Zoo Digital’s Media Localization Revenues More Than Double on Dubbing Rebound

Media Localization Zoo Digital Annual Revenue

On July 7, 2022, UK-based media localization provider, Zoo Digital (ZOO.L), released its final set of results for the financial year ended March 31, 2022 (FY22).

The company matched the revenue forecast from its April 2022 trading update and slightly exceeded its EBITDA estimate. FY22 revenue “grew organically” to USD 70.4m, up 78% from the year prior (FY21: USD 39.5m).

Meanwhile, EBITDA grew to USD 8.3m, up 84% from the previous year (FY21: USD 4.5m); EBITDA margin increased to 11.8% from 11.5% the year before.

In the filing, Zoo noted “seeing unprecedented demand for media localization services” in the broader market. As a result, Zoo’s media localization division more than doubled its revenues in FY22 to USD 42.2m “as demand for new production work rebounded strongly in H2.” (Zoo’s media production segment has two revenue streams: localization and media services.)

This heightened demand had boosted dubbing revenues by 84% and subtitling by 135%. Moreover, Zoo expanded its freelancer network by 20% to 11,028 (FY21: 9,207), positioning the media localizer for higher volumes in FY23.

There is strong positive momentum heading into the new financial year. The first quarter of the current year “has been very strong with sequential growth over FY22Q4 and significantly ahead of the prior year,” according to the same statement. Hence, Zoo expects H1 sales during the current year to exceed the second half of the previous year.

The company further stated, “Visibility through H1 indicates further significant progress towards our 2020 goal of delivering USD 100m in sales in the medium term.”

Calling the goal an “ambitious medium-term target” in her statement, Gillian Wilmot, Chairperson of Zoo Digital, nonetheless said it was but a “steppingstone” in Zoo’s “long-term aspirations to become the largest vendor” in the sector.

Ripe for the Picking

Wilmot said Zoo’s “outstanding year” was bolstered by significant investments in “people, infrastructure, offices, and international operations.”

As for the current year, according to Wilmot, three direct-to-consumer video streaming platforms “from leading US media companies have recently begun their international rollouts, further compounding the already record-high volumes of premium localization services required by longer established participants.”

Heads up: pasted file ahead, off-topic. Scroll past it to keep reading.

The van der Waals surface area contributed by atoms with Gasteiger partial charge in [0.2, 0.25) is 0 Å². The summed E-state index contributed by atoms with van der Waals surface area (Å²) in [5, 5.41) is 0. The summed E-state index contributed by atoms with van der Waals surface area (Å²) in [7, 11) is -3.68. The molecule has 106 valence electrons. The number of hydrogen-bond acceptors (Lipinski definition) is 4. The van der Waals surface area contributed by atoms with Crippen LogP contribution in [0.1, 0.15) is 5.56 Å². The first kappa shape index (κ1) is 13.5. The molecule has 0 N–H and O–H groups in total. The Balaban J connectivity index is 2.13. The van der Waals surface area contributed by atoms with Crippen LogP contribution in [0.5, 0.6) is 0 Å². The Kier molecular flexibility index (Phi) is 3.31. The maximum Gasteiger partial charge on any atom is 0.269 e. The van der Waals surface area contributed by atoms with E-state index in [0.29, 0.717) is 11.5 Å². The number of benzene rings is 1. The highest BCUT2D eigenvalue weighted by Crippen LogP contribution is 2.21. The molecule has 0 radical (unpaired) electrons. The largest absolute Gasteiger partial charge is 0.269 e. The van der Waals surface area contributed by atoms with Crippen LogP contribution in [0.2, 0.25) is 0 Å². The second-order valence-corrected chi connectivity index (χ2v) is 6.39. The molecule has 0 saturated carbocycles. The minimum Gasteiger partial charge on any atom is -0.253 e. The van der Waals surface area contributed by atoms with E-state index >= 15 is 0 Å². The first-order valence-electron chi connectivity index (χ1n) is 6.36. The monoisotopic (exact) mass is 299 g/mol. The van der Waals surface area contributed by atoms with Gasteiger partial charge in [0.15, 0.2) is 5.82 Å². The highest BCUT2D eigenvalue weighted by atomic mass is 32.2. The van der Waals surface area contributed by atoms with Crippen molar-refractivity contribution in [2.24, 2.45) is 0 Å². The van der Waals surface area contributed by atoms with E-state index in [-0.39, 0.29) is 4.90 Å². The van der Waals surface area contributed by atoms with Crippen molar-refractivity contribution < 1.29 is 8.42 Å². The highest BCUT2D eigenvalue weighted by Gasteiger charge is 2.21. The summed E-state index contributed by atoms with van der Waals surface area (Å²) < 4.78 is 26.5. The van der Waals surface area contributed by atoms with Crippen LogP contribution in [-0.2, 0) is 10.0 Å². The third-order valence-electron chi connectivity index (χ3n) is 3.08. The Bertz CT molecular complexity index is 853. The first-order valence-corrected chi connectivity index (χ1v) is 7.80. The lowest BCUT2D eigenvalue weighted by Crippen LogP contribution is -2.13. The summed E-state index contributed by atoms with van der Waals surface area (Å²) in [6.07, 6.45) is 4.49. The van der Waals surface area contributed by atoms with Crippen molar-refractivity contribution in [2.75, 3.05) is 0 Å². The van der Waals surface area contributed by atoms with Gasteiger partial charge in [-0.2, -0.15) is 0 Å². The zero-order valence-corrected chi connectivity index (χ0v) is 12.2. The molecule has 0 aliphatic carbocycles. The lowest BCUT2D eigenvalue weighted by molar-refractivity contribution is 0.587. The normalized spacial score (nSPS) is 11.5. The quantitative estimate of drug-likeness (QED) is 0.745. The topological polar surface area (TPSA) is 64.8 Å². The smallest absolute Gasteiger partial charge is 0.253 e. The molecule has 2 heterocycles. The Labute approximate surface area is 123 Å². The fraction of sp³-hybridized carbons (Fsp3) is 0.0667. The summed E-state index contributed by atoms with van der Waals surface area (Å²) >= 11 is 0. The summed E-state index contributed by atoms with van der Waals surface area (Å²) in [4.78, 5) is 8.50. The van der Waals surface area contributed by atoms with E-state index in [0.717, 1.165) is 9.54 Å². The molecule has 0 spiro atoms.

As a result, “demand is outstripping supply, and the industry requires expansion in capacity that is unlikely to be satisfied by traditional approaches alone,” the Zoo Chairperson pointed out.

Thus, the Zoo board had “outlined how market conditions were presenting a unique opportunity for Zoo to seize market share,” Wilmot said.

Buyers Consolidating Vendor Base

Zoo Digital CEO, Stuart Green, noted in his statement how it was common practice in the past for large buyers to divide a project among many vendors. But the current high volumes of original content, on top of the number of languages to be localized into, behooved buyers to rethink the practice.

According to Green, “The decline in their traditional sources of income has led buyers to look for greater efficiencies in their internal operations, and one strategy that has become popular is to outsource all media services and localization across a much smaller number of […] vendors.”

Hence, the attraction to end-to-end localization service providers, such as Zoo, which Green said differentiates itself from the competition via “five pillars […] innovation, scalability, collaboration, customer, and talent.”

Where It’s All Coming From

“The record levels of investment across the entertainment industry in new original content is creating unprecedented demand for localization and media services,” Green said in his press statement.

Zoo expanded its media localization revenues by 108% in FY22 to USD 42.2m (FY21: USD 20.3m). Green said, “Assignments relating to catalog content, which dominated the first half, typically include a lower requirement for dubbing than new original titles. Consequently, the influx of new titles in the second half led to half-on-half growth in dubbing revenue of over 170%.”

The CEO added, “With strong growth in non-English content production, we are now seeing increasing demand for high quality dubbing services into English. Except for content aimed at children, there has not been a significant requirement for English dubbing in the past, but this is now changing.” (Even stalwart creator of content for children, Disney, noted new demand for English dubbing at SlatorCon Remote.)

Sequential growth into Q1 of the current year from the previous quarter includes work “related to ongoing territory launches of major streaming platforms,” Green said, “as well as the processing of a significant volume of new original titles that have been completed and adapted into an increasing number of languages for global distribution.”

He added, “We expect that the significant investments we have made in building our multilingual dubbing capability and capacity across many languages will result in strong growth in the year ahead in our localization revenues.”

The markets reacted favorably to Zoo Digital’s FY22 results. At the time of writing, shares were up more than six percent from market open on July 7.

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